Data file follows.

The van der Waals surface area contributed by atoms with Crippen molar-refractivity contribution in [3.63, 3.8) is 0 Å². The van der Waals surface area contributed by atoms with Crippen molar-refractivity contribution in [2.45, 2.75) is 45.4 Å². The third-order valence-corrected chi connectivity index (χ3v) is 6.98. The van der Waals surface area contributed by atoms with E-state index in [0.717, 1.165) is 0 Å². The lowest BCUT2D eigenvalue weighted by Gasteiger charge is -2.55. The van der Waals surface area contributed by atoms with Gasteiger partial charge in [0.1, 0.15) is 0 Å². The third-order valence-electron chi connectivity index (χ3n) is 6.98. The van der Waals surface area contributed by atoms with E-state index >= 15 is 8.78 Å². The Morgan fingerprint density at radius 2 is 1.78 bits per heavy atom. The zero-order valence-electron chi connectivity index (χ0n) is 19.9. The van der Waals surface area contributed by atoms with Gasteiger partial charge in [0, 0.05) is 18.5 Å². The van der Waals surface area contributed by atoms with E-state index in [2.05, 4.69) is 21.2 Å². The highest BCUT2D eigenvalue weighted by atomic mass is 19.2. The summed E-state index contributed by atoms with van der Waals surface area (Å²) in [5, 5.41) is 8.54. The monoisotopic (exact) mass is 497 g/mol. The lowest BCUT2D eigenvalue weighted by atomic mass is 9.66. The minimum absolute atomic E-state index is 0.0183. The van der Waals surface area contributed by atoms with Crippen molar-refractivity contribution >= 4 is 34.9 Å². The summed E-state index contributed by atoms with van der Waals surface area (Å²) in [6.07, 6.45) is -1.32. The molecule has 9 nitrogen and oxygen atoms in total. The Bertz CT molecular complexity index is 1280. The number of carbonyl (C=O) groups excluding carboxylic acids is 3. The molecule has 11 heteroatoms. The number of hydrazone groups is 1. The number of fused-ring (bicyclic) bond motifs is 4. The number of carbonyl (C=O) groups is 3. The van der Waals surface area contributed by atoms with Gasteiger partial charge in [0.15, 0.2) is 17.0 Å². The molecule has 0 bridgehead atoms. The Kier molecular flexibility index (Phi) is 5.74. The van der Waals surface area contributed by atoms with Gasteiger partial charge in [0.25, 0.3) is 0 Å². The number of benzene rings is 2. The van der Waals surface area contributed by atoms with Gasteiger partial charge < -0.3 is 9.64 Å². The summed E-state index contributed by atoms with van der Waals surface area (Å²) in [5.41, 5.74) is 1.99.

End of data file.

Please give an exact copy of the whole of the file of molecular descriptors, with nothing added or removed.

The van der Waals surface area contributed by atoms with Crippen molar-refractivity contribution in [3.63, 3.8) is 0 Å². The van der Waals surface area contributed by atoms with Crippen molar-refractivity contribution in [2.45, 2.75) is 45.4 Å². The third-order valence-corrected chi connectivity index (χ3v) is 6.98. The van der Waals surface area contributed by atoms with E-state index in [0.717, 1.165) is 0 Å². The lowest BCUT2D eigenvalue weighted by Gasteiger charge is -2.55. The van der Waals surface area contributed by atoms with Gasteiger partial charge in [0.1, 0.15) is 0 Å². The third-order valence-electron chi connectivity index (χ3n) is 6.98. The van der Waals surface area contributed by atoms with E-state index >= 15 is 8.78 Å². The Morgan fingerprint density at radius 2 is 1.78 bits per heavy atom. The zero-order valence-electron chi connectivity index (χ0n) is 19.9. The van der Waals surface area contributed by atoms with Gasteiger partial charge in [0, 0.05) is 18.5 Å². The van der Waals surface area contributed by atoms with E-state index in [2.05, 4.69) is 21.2 Å². The highest BCUT2D eigenvalue weighted by atomic mass is 19.2. The summed E-state index contributed by atoms with van der Waals surface area (Å²) in [5, 5.41) is 8.54. The monoisotopic (exact) mass is 497 g/mol. The lowest BCUT2D eigenvalue weighted by atomic mass is 9.66. The minimum absolute atomic E-state index is 0.0183. The van der Waals surface area contributed by atoms with Crippen molar-refractivity contribution >= 4 is 34.9 Å². The summed E-state index contributed by atoms with van der Waals surface area (Å²) in [6.07, 6.45) is -1.32. The molecule has 9 nitrogen and oxygen atoms in total. The Bertz CT molecular complexity index is 1280. The number of carbonyl (C=O) groups excluding carboxylic acids is 3. The molecule has 11 heteroatoms. The number of hydrazone groups is 1. The number of fused-ring (bicyclic) bond motifs is 4. The number of carbonyl (C=O) groups is 3. The van der Waals surface area contributed by atoms with Gasteiger partial charge in [0.15, 0.2) is 17.0 Å². The molecule has 0 bridgehead atoms. The Kier molecular flexibility index (Phi) is 5.74. The van der Waals surface area contributed by atoms with Gasteiger partial charge in [0.25, 0.3) is 0 Å². The number of benzene rings is 2. The van der Waals surface area contributed by atoms with Gasteiger partial charge < -0.3 is 9.64 Å². The summed E-state index contributed by atoms with van der Waals surface area (Å²) in [5.41, 5.74) is 1.99.